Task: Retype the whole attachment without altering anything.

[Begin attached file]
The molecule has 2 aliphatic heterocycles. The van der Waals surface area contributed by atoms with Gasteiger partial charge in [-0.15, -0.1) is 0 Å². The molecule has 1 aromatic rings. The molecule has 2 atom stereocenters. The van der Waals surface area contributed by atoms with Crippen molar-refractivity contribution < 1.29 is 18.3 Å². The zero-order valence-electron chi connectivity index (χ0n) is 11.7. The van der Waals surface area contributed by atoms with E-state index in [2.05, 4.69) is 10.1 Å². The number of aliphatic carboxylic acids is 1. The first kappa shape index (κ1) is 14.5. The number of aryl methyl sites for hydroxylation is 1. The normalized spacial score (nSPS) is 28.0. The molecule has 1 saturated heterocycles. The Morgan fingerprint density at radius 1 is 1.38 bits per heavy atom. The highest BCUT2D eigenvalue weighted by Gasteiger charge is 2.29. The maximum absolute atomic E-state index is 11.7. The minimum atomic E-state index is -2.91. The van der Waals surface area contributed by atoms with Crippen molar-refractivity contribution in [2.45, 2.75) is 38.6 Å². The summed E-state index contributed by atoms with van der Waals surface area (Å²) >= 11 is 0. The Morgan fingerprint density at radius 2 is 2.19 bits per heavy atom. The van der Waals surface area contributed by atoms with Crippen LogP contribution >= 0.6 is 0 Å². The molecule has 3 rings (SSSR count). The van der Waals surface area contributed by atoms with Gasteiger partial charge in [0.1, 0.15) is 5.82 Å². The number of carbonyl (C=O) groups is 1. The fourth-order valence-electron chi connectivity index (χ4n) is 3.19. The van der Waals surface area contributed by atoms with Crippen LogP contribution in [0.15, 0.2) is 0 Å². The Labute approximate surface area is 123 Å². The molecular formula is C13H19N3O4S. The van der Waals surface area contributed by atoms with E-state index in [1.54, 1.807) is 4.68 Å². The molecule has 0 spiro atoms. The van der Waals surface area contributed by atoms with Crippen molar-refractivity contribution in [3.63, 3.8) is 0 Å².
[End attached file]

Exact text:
The molecule has 2 aliphatic heterocycles. The van der Waals surface area contributed by atoms with Gasteiger partial charge in [-0.15, -0.1) is 0 Å². The molecule has 1 aromatic rings. The molecule has 2 atom stereocenters. The van der Waals surface area contributed by atoms with Crippen molar-refractivity contribution < 1.29 is 18.3 Å². The zero-order valence-electron chi connectivity index (χ0n) is 11.7. The van der Waals surface area contributed by atoms with E-state index in [2.05, 4.69) is 10.1 Å². The number of aliphatic carboxylic acids is 1. The first kappa shape index (κ1) is 14.5. The number of aryl methyl sites for hydroxylation is 1. The normalized spacial score (nSPS) is 28.0. The molecule has 1 saturated heterocycles. The Morgan fingerprint density at radius 1 is 1.38 bits per heavy atom. The highest BCUT2D eigenvalue weighted by Gasteiger charge is 2.29. The maximum absolute atomic E-state index is 11.7. The minimum atomic E-state index is -2.91. The van der Waals surface area contributed by atoms with Crippen molar-refractivity contribution in [2.45, 2.75) is 38.6 Å². The summed E-state index contributed by atoms with van der Waals surface area (Å²) >= 11 is 0. The Morgan fingerprint density at radius 2 is 2.19 bits per heavy atom. The van der Waals surface area contributed by atoms with Crippen LogP contribution >= 0.6 is 0 Å². The molecule has 3 rings (SSSR count). The van der Waals surface area contributed by atoms with Gasteiger partial charge in [0.1, 0.15) is 5.82 Å². The number of carbonyl (C=O) groups is 1. The fourth-order valence-electron chi connectivity index (χ4n) is 3.19. The van der Waals surface area contributed by atoms with Crippen LogP contribution in [0.15, 0.2) is 0 Å². The Labute approximate surface area is 123 Å². The molecular formula is C13H19N3O4S. The van der Waals surface area contributed by atoms with E-state index in [1.54, 1.807) is 4.68 Å². The molecule has 0 spiro atoms. The van der Waals surface area contributed by atoms with Crippen molar-refractivity contribution in [3.63, 3.8) is 0 Å².